# Interpreting Density Plot in R

I have a list of ages in days and I am looking to display them in years on a density plot.

I did this two ways - changing the labels on the x axis to years and by dividing the data by 365. These methods give me different density estimates:

``````df <- data.frame(id = 1:80000, age = rnorm(80000, 46, 5) * 365)
``````

The first plot is generated using:

``````breaks <- seq(from = min(df\$age), to = max(df\$age), by = 10*365)
ggplot(data = df, aes(x = age)) +
geom_density(aes(y = ..density..)) +
scale_x_continuous(breaks= breaks, labels = floor(breaks/365))
``````

The density displayed on the y-axis ranges from 0 to 0.0002

When I do this however (divide the ages by 365 to get years - not just change the x labels like above):

``````ggplot(data = df, aes(x = age/365)) +
geom_density(aes(y = ..density..))
``````

The plot looks the same but the density ranges from 0 to 0.08 I am struggling to understand what is going on - why is the density different between the two plots?

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You might find frequency polygons (`geom_freqpoly`) easier to interpret - I very rarely use density plots myself. – hadley Nov 20 '12 at 14:11

The density is different in the two plots because in one case you have 365 times as many units horizontally, so the vertical units will need to be 1/365th those of the other plot, given that probability density functions (the areas under these curves) must sum to one.

This is easier to think about in terms of bins rather than density curves. If you have one bin replacing 365 bins, the probability of landing in the one bin is much higher than the average probability of landing in the individual bins.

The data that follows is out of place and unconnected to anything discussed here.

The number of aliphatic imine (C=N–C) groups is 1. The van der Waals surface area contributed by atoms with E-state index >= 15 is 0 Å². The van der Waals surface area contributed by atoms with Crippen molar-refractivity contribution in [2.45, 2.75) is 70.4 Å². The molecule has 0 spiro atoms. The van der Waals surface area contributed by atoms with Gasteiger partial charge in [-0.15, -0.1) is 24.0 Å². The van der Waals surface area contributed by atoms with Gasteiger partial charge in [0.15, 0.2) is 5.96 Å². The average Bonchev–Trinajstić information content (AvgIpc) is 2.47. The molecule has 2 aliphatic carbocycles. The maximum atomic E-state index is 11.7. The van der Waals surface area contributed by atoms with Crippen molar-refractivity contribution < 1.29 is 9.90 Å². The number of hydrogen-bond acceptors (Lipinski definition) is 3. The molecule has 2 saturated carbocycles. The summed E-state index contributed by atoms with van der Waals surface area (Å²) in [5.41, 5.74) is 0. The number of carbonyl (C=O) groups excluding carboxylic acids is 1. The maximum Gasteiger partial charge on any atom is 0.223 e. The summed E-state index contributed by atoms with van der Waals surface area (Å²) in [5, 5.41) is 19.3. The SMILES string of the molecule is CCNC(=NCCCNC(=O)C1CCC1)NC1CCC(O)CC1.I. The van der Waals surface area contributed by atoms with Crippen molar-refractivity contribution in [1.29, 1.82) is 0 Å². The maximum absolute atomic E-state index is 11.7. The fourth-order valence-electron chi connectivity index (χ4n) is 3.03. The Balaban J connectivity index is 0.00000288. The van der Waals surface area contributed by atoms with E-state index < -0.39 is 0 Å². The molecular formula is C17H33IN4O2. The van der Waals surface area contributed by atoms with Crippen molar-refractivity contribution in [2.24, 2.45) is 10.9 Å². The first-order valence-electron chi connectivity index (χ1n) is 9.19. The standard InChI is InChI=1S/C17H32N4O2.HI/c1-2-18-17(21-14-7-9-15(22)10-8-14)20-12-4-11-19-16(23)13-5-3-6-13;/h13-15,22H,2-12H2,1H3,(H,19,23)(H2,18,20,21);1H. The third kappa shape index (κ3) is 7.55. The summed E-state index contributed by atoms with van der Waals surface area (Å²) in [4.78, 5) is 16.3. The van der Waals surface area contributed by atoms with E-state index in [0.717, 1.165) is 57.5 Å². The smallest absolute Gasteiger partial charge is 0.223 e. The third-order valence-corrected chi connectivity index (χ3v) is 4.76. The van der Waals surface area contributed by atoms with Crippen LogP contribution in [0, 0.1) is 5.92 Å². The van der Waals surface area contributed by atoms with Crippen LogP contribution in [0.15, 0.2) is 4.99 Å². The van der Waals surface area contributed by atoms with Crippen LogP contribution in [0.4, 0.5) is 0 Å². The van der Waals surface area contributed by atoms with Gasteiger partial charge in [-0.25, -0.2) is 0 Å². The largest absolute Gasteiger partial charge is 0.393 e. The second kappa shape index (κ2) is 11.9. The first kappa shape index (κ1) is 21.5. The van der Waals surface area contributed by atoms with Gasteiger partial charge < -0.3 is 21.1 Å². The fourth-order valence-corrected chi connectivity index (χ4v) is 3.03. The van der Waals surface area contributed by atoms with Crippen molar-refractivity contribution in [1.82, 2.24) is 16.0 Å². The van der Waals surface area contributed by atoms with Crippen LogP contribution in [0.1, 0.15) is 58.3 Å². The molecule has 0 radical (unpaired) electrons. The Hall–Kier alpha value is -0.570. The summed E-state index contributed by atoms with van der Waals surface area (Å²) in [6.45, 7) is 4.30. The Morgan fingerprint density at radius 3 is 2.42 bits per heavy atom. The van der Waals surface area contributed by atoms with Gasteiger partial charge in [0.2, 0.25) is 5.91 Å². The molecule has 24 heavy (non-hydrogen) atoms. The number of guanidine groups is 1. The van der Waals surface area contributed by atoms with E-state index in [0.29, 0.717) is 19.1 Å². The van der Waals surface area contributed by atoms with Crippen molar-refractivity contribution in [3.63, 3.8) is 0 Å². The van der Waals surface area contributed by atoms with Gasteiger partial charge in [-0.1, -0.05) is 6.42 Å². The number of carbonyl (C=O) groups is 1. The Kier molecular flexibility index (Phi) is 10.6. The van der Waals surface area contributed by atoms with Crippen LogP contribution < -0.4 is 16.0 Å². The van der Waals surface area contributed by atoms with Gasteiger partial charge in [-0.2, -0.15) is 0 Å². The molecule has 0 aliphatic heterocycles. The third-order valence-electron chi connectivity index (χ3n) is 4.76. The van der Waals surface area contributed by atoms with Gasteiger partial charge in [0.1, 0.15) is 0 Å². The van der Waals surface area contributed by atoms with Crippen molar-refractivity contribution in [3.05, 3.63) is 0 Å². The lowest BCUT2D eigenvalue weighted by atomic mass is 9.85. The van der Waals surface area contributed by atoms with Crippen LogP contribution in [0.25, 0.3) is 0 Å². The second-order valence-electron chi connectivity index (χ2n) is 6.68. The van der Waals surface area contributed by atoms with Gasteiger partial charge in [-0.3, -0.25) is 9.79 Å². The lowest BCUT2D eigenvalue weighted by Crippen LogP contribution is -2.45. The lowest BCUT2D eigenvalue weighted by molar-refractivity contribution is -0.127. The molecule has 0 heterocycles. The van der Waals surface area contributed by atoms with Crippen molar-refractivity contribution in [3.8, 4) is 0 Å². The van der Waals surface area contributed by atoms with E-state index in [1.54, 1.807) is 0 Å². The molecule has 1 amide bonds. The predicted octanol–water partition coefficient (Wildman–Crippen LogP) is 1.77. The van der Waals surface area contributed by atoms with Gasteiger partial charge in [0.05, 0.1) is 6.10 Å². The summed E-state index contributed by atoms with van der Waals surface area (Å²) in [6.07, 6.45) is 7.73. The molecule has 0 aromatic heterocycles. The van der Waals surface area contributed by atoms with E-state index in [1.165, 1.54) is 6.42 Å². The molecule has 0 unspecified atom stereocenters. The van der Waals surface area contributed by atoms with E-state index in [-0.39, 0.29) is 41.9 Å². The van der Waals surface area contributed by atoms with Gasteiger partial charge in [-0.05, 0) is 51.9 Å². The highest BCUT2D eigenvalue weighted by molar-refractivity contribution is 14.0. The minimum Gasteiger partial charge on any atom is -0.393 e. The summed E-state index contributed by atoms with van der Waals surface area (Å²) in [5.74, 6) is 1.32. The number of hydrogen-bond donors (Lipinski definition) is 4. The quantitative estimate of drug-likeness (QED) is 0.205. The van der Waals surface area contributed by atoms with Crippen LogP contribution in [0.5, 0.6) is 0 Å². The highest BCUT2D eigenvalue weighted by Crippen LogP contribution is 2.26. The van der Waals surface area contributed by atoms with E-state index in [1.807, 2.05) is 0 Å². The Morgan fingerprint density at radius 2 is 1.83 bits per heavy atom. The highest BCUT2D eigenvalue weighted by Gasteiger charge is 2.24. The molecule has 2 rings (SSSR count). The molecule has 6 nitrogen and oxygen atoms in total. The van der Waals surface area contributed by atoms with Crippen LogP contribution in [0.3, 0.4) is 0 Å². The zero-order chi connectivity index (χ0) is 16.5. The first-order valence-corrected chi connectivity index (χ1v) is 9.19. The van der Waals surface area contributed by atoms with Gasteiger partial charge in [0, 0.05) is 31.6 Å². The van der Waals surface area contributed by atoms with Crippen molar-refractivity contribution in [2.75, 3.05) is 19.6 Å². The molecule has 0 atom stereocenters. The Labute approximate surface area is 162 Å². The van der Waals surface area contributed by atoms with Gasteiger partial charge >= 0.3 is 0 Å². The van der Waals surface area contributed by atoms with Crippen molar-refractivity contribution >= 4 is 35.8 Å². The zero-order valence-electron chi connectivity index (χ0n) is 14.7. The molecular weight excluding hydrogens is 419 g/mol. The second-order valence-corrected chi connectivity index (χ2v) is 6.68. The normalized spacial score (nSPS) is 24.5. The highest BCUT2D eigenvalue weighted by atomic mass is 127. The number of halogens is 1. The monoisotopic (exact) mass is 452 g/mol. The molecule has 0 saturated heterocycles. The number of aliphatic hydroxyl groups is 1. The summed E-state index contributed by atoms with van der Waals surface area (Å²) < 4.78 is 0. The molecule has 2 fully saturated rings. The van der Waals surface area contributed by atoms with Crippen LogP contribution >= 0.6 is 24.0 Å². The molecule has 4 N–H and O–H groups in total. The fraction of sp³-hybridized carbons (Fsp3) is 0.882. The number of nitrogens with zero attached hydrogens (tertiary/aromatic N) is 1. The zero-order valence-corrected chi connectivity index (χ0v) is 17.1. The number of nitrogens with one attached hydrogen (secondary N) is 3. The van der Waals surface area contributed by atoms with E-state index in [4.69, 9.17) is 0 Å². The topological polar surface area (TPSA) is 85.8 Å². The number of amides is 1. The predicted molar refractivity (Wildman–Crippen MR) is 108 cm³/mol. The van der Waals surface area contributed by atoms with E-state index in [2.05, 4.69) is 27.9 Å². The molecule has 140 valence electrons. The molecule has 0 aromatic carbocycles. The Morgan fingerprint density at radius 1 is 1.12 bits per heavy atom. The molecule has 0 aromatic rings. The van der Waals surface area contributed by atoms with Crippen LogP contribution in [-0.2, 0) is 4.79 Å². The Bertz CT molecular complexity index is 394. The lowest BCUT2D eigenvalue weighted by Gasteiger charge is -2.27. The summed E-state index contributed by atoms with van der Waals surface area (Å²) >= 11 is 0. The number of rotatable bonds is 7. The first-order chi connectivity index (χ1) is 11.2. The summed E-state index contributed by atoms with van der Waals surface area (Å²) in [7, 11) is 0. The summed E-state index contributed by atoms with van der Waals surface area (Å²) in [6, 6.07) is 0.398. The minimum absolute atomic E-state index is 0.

For the specific sample data you provide, we can see the conversion between the vertical units by looking at the peaks of both functions:

``````> max(density(df\$age)\$y) # max of density in days, more horizontal units
[1] 0.0002178977
> df\$ageinyears <- df\$age/365 # create an age-in-years variable
> max(density(df\$ageinyears)\$y) # max density in years, fewer horizontals
[1] 0.07953267
> max(density(df\$age)\$y)*365
[1] 0.07953267
``````

The practical reason this is an issue in plotting (and possibly the main thrust of your question) is the function that is estimating the density for ggplot is inheriting the x argument from the parent aes(). So it does not know anything about the custom x-axis you are using. Rather than just changing the x-axis in your first plot, you could explicitly tell geom_density not to use the inherited x values:

``````ggplot(data = df, aes(x = age)) +
geom_density(aes(x = age/365, y = ..density..))
``````
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The best advice is to just ignore the tick labels on the y-axis, they don't help at all with interpreting the density plot and as you have seen are more likely to confuse than to help.

My preference would be for the default behavior of density plots, histograms, and any similar plots to not label the y-axis tick marks since they generally don't mean anything and only tend to distract from the important parts of the graph and often cause confusion. Even when they are scaled to values intended to be meaningful they are not helpful for the main purpose of the plot and can still cause confusion (I changed the number of bins in my histogram and now my y-tick labels are very different, panic! panic!). Unfortunatly there is so much inertia in plotting them that I alone am unlikely to get this changed.

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